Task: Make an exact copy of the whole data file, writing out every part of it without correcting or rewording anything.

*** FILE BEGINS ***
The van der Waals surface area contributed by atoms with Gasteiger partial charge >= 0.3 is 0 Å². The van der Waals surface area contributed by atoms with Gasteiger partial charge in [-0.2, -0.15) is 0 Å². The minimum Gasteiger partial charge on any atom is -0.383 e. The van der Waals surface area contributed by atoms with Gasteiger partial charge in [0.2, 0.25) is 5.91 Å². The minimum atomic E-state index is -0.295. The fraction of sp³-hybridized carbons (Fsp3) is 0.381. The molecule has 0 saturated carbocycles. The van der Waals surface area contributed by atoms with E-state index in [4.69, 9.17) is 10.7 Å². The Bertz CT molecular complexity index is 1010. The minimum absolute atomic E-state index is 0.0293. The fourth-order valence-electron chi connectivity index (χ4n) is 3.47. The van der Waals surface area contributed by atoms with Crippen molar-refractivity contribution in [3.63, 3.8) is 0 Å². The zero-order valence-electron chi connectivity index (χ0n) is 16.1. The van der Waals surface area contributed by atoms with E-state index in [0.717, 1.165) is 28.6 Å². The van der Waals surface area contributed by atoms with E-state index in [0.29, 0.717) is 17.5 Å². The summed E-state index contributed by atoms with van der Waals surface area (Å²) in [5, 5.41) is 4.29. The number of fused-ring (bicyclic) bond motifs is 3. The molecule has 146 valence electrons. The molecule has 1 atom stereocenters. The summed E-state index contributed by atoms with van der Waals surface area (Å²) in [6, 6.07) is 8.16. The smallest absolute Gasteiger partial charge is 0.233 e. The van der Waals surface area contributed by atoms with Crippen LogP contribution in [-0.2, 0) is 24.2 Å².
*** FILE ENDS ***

The van der Waals surface area contributed by atoms with Gasteiger partial charge >= 0.3 is 0 Å². The van der Waals surface area contributed by atoms with Gasteiger partial charge in [-0.2, -0.15) is 0 Å². The minimum Gasteiger partial charge on any atom is -0.383 e. The van der Waals surface area contributed by atoms with Gasteiger partial charge in [0.2, 0.25) is 5.91 Å². The minimum atomic E-state index is -0.295. The fraction of sp³-hybridized carbons (Fsp3) is 0.381. The molecule has 0 saturated carbocycles. The van der Waals surface area contributed by atoms with E-state index in [4.69, 9.17) is 10.7 Å². The Bertz CT molecular complexity index is 1010. The minimum absolute atomic E-state index is 0.0293. The fourth-order valence-electron chi connectivity index (χ4n) is 3.47. The van der Waals surface area contributed by atoms with Crippen molar-refractivity contribution in [3.63, 3.8) is 0 Å². The zero-order valence-electron chi connectivity index (χ0n) is 16.1. The van der Waals surface area contributed by atoms with E-state index in [0.717, 1.165) is 28.6 Å². The van der Waals surface area contributed by atoms with E-state index in [0.29, 0.717) is 17.5 Å². The summed E-state index contributed by atoms with van der Waals surface area (Å²) in [5, 5.41) is 4.29. The number of fused-ring (bicyclic) bond motifs is 3. The molecule has 146 valence electrons. The molecule has 1 atom stereocenters. The summed E-state index contributed by atoms with van der Waals surface area (Å²) in [6, 6.07) is 8.16. The smallest absolute Gasteiger partial charge is 0.233 e. The van der Waals surface area contributed by atoms with Crippen LogP contribution in [-0.2, 0) is 24.2 Å².